Today’s featured book is The Book of Lost Names by Kristin Harmel. This was another of those books I wanted to keep reading; and yet wanted to reach the end to find out what happens.
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The Book Review
The Book of Lost Names
Inspired by an astonishing true story from World War II, a young woman with a talent for forgery helps hundreds of Jewish children flee the Nazis in this unforgettable historical novel from the international bestselling author of the “epic and heart-wrenching World War II tale” (Alyson Noel, #1 New York Times bestselling author) The Winemaker’s Wife.
Eva Traube Abrams, a semi-retired librarian in Florida, is shelving books one morning when her eyes lock on a photograph in a magazine lying open nearby. She freezes; it’s an image of a book she hasn’t seen in sixty-five years—a book she recognizes as The Book of Lost Names.
The accompanying article discusses the looting of libraries by the Nazis across Europe during World War II—an experience Eva remembers well—and the search to reunite people with the texts taken from them so long ago. The book in the photograph, an eighteenth-century religious text thought to have been taken from France in the waning days of the war, is one of the most fascinating cases. Now housed in Berlin’s Zentral- und Landesbibliothek library, it appears to contain some sort of code, but researchers don’t know where it came from—or what the code means. Only Eva holds the answer—but will she have the strength to revisit old memories and help reunite those lost during the war?
As a graduate student in 1942, Eva was forced to flee Paris after the arrest of her father, a Polish Jew. Finding refuge in a small mountain town in the Free Zone, she begins forging identity documents for Jewish children fleeing to neutral Switzerland. But erasing people comes with a price, and along with a mysterious, handsome forger named Rémy, Eva decides she must find a way to preserve the real names of the children who are too young to remember who they really are. The records they keep in The Book of Lost Names will become even more vital when the resistance cell they work for is betrayed and Rémy disappears.
A book that gave me all those warm fuzzy feelings and those teary eyed moments.
What I Loved
The title captured my interest first; even before I knew what it was about. The Book of Lost Names – does it not make you curious as to what it would be about? I certainly was – so count me in!
I certainly love reading historical fiction; and somehow have been drawn to books set in WWII more often than not. Those stories do tend to leave one feeling a bit heart-broken, a little inspired, often teary-eyed, and many a time wondering about humankind (the good, the bad, and the ugly sides of it). The Book of Lost Names does all of that, and does it effortlessly in page-turner fashion.
The Characters and Their Stories
The characters and their endearing, heart-warming, inspiring stories captured my attention and my heart; and without realizing it, I soon found myself at that ending, one that left me feeling all the feels.
From the very first page, to the ‘The End,’ I was swept up in Eva’s world; between present day Eva reclaiming herself, and the Eva of years ago working to ensure that those whose identities she forged could reclaim theirs someday. And of course, was also caught up in the ever present dangers; as well as that sweet yet impossible romance between courageous Eva and the sweet and brave Remy.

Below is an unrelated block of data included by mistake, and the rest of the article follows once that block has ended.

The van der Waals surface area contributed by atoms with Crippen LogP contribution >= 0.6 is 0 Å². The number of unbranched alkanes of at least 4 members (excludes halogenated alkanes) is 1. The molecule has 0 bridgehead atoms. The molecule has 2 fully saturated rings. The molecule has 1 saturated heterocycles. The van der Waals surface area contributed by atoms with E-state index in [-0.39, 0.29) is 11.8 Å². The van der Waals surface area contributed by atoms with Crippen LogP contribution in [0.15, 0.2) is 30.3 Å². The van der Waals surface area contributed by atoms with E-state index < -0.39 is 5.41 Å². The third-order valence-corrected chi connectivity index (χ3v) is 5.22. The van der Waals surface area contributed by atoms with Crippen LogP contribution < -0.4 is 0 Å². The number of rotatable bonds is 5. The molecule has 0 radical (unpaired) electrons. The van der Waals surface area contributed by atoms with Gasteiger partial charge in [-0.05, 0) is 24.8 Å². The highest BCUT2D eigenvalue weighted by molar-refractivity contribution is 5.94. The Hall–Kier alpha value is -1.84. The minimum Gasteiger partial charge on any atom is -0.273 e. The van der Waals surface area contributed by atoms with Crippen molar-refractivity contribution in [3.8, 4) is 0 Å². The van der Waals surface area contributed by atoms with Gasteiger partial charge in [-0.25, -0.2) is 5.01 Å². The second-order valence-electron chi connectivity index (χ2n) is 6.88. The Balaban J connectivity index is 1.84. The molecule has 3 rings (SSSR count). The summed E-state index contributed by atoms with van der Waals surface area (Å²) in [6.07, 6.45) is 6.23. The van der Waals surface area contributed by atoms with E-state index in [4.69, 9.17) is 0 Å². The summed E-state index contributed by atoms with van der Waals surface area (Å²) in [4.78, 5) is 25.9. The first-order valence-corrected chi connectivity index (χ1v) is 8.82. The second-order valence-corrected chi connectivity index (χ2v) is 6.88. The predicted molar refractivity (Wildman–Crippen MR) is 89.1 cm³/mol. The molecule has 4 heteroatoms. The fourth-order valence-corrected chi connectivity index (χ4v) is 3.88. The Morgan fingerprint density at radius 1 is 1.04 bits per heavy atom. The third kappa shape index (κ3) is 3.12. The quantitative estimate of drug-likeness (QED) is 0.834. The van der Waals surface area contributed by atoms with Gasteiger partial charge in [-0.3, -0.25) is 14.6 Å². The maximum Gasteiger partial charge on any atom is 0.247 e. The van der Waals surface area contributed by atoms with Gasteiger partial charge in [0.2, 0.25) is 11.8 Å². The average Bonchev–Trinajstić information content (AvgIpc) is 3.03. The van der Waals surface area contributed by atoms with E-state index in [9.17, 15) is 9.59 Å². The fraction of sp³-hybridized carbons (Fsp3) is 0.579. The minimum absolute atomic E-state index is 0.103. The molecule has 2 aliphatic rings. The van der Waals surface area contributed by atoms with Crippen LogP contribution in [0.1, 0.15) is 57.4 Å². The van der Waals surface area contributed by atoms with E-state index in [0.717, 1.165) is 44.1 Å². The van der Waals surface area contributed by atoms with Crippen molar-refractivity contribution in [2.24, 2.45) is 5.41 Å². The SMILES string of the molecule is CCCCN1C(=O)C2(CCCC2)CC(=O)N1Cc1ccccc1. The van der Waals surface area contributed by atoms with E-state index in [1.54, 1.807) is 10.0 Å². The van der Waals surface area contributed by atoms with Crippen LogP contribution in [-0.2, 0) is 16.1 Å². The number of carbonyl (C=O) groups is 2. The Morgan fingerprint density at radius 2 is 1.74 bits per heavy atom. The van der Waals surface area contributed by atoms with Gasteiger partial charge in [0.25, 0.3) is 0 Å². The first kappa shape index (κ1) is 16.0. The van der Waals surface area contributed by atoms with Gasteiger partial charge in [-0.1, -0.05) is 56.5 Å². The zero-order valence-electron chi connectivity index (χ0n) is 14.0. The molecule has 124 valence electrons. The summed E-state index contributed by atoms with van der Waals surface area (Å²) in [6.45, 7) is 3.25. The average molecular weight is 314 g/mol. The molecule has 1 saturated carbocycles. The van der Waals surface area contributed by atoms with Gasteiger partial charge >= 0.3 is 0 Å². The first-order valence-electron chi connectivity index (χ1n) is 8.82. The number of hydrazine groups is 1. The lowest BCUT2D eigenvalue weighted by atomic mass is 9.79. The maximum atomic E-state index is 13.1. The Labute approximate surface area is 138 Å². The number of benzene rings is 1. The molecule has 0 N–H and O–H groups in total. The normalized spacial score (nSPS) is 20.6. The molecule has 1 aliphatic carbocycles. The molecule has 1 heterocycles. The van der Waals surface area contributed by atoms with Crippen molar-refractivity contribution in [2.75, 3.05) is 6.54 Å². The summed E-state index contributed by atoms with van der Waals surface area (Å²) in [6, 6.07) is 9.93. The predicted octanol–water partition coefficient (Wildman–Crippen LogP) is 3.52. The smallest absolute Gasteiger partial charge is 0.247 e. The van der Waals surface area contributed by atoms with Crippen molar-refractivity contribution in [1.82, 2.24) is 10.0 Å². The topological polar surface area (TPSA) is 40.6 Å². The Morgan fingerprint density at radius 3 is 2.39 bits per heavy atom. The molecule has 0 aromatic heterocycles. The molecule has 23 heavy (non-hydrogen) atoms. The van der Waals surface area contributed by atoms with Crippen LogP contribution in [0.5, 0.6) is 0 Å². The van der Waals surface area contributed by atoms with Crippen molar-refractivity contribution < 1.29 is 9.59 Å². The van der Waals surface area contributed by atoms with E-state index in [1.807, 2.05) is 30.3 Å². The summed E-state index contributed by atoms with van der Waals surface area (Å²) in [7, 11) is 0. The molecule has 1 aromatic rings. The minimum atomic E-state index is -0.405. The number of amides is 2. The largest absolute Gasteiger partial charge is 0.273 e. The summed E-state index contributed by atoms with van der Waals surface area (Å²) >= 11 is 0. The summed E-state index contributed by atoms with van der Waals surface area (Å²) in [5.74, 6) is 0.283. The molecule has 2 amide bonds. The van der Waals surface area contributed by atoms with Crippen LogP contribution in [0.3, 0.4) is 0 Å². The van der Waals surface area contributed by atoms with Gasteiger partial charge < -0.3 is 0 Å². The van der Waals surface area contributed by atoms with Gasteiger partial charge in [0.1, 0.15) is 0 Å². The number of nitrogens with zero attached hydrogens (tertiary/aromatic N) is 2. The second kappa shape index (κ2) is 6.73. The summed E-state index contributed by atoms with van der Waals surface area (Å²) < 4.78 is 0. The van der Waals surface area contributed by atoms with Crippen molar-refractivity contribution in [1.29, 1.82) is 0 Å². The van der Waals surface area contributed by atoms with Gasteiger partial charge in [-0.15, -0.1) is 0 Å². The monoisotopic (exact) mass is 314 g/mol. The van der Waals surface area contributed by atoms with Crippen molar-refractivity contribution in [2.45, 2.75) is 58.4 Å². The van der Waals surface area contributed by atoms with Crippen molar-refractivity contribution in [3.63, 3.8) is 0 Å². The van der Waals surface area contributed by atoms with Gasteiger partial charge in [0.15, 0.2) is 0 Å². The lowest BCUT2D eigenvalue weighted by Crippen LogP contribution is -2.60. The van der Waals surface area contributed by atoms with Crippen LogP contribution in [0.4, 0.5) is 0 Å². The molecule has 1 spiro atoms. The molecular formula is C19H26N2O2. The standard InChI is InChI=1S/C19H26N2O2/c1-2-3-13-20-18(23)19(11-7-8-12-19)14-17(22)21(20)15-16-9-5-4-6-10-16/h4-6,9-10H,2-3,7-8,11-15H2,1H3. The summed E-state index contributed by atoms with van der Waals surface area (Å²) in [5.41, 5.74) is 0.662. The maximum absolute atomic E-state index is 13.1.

Every character in the book is fleshed out so well; I wanted to know more about what was happening to each of them as the story progressed; even Eva’s mom who got on my nerves a few times.
Of course, the history
Harmel weaves fact and fiction together seamlessly; and I love how she integrates the little known stories of the forgers in the resistance. The historical details further added to the richness of the story; and increased my interest in a book I was already heavily invested in!
And the rest
- The Author’s Note is a must read.
- And so many books/authors are mentioned throughout, including Adventures of Tom Sawyer, Jules Verne and more! What’s not to love about books within books?!
- I love that the book reminded me of other favorite reads; Anne Frank, Number the Stars, The Book Thief, and The Sound of Freedom, among others.
- And it also reminded me of sweet romance novels that leave you smiling.
- I appreciated how the ugly side of WWII was not glossed over, and yet balanced with a sensitivity to pull at heartstrings while not breaking your heart fully.
And as for quotes, there are simply too many, so I will let you read the book for yourself!!
Harmel has created wonderful characters, and then proceeded to spin together their stories – of love, sacrifice, of duty and of helping others in need first, of family, of the love of books, and last but, not the least, secret codes and math – into a book that will constantly tug at heartstrings, amaze and inspire as you read it; and then stay with you long after you close it
Perfect for readers who love women’s fiction, WWII fiction, historical fiction, or romance, or books about books; in short, perfect for readers!
Get It Here
Disclaimer: Thanks to NetGalley and Gallery Books for the digital review copy of this book. All opinions are my own.
Would You Rather
Would you rather write secret messages in a numerical code or using a made up language?
I know this question is oh-so-offbeat!! As for me, I am unable to choose between these two as I do love both numerical codes and made up languages equally well!!
And Now, the End of This Post
Dear reader, do you have any recommendations of books set in this time? Or books with similar themes? I would love to hear from you about those.